Summary of July 11, 2001 Discrimination Task Group Meeting, Lisle IL
Frank Congel, Director, Office of Enforcement (Slides attached)
Mr. Congel presented a summary of the Task Group activities and recommendations.
Mr.Beedle - With regard to the information issue, people on the receiving end of the investigation have no idea what is going on, including what the issue is, or why they are being interviewed. This is part of the transparency issue.
Mr. Dambly - I don't understand the comment. How can we conduct the investigation without telling people what the issue is. It is difficult to see how the investigation could go forward that way.
Mr. Beedle - That is what we are hearing.
Mr. Letts - From an industry perspective, what is the feeling about this.
Mr. Stenger - It varies, some individuals don't know who the OI is or what the investigation is about, and it can scare the bejeepers out of them. Many working level people do not fully understand the explanation of the reason they are there and where the interview is going.
Mr. Helfrig- I have run into people who are confused as to who they are talking to and what the process is. There is no reason why these people should not be fully informed as to what the issues and process is. There is a limit to a counsel's ability to brief the individual.
Mr. Letts - Have you felt comfortable to raise questions during the interview?.
Mr. Helfrig - Yes.
Mr. Beedle - The contrast between an interview with an OI investigator and a inspector is quite large and can be daunting for some to understand. They say they are uncomfortable during the process, lawyers are present, and it puts people on edge.
Mr. Stenger- -In internal investigations we encounter the same sorts of things.
Mr. Beedle - This is as important an issue as is releasing the OI reports. This point may have gotten hidden by other aspects of the process
Mr. Baker - My take was that people we uncomfortable with the detailed questions, etc. But I don't think I understood this point. Thank You.
Mr. Fewell discussed comments received on the legal standards used to initiate an OI investigation and to determine whether discrimination occurred. Comments included that the threshold are too low and that the standards are not what DOL uses, but a scintilla of evidence. Also that the agency should not be using a contributing factor type of standard, but look at the reason the licensee gave and if they would have taken the same action anyway, in spite of the protected activity, no enforcement action should be taken.
Mr. Beedle - That was the general thrust of the comments in the first round of public meetings.
Mr. Dambly - A comment was that we should not be in the business and that DOL should handle these cases. I think there is a misunderstanding by the public that we are not the white knights coming to their rescue, but we are looking at the overall environment.
Mr. Beedle - Whenever you have duel regulation there is confusion, and the comments you have received underscore these mis-perceptions and confusion. The principle of duel regulation, such as EPA and NRC standards, is something that we should try to eliminate.
Ms. Pederson explained the proposed enforcement process slide. (Attached)
Mr. Baker - In our process, at the ARB screening step, about 40% of allegations do not meet the threshold to continue.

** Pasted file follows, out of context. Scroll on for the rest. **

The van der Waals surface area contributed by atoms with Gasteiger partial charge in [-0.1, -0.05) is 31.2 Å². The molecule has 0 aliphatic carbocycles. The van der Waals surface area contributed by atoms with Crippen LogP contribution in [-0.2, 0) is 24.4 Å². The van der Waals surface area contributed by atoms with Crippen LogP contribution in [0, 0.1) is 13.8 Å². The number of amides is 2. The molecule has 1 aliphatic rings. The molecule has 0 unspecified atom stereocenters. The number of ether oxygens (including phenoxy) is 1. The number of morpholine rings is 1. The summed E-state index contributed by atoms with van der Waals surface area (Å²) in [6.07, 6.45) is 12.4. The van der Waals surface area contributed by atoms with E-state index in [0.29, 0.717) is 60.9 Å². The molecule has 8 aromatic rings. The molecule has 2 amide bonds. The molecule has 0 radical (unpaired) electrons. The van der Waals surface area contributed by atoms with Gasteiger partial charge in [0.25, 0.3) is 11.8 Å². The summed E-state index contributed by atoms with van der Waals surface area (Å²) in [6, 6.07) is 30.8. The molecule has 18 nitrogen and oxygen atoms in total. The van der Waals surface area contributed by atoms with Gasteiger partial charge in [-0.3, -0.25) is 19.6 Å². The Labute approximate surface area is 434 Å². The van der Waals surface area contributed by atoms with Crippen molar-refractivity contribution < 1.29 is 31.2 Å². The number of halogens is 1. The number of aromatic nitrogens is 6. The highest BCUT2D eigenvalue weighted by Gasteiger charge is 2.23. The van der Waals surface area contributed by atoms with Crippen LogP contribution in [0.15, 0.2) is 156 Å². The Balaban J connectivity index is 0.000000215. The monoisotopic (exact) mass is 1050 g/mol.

Mr. Stenger- When the ARB meets, are some cases referred to the licensee?
Mr. Baker- No, not in discrimination cases.
Ms. Pederson- We have recommended looking for ways and thresholds for licensee referral.
Mr. Fewell: It is notable that 40% of the time, people don't meet the threshold, which is not a very high standard.
Mr. Beedle - The option of issuing a proposed violation is a better way that just to issue the action.
Mr. Helfrig - With regard to the recommendation to perform a legal review prior to issuance of the report. What are the possible results of that review? Is that to fill in some gaps?
Mr. Congel - Yes, it is to make sure the NRC has the best case before going forward.
Mr. Helfrig - The opportunity for OGC review is a good one.
Mr. Beedle - Isn't the review to look at the sufficiency of the evidence?
Mr. Dambly - Yes, we now look at them after the report is issued.
Mr. Helfrig: I think that is significant improvement.
Mr. Beedle - Before we leave this chart (chart attached), I don't see the separation where waiting for DOL hampered the OI investigation.
Ms. Pederson - there are not a large number of cases, but we do have this problem. We would not wait for the DOL decision.
Mr. Beedle - If DOL comes to a different conclusion, would you then reopen the case?
Mr. Baker - We would have to evaluate this.
Mr. Beedle - How separate is this really, if you change after a DOL decision?
Mr. Congel - If there is something we did not know when we made our conclusions, such as new information, we may look at the case again, but the idea is to move forward.
Mr. Clayton - So we would not automatically issue an action on a DOL decision?
Mr. Congel - Yes.
Mr. Dambly - It would be a rare case that DOL would finish first. We would finish our action long before it went to the ARB. But in reality many of the cases are settled without finality anyway.
Mr. Fewell - A DOL action that occurred five years after the adverse action is not very reflective of the current environment, so I don't think we would re-evaluate very often.
Mr. Westreich - You can see from the timeliness charts that DOL is a major player in extending the time on these long cases.
Mr. Dambly - On the deferral issue, the alleger could go to us, and then 180 days later , when our investigation is almost complete, then go to DOL.
Mr. Helfrig - Is it fair to say that the decision to not defer to DOL was not so much part of comment heard but an NRC decision?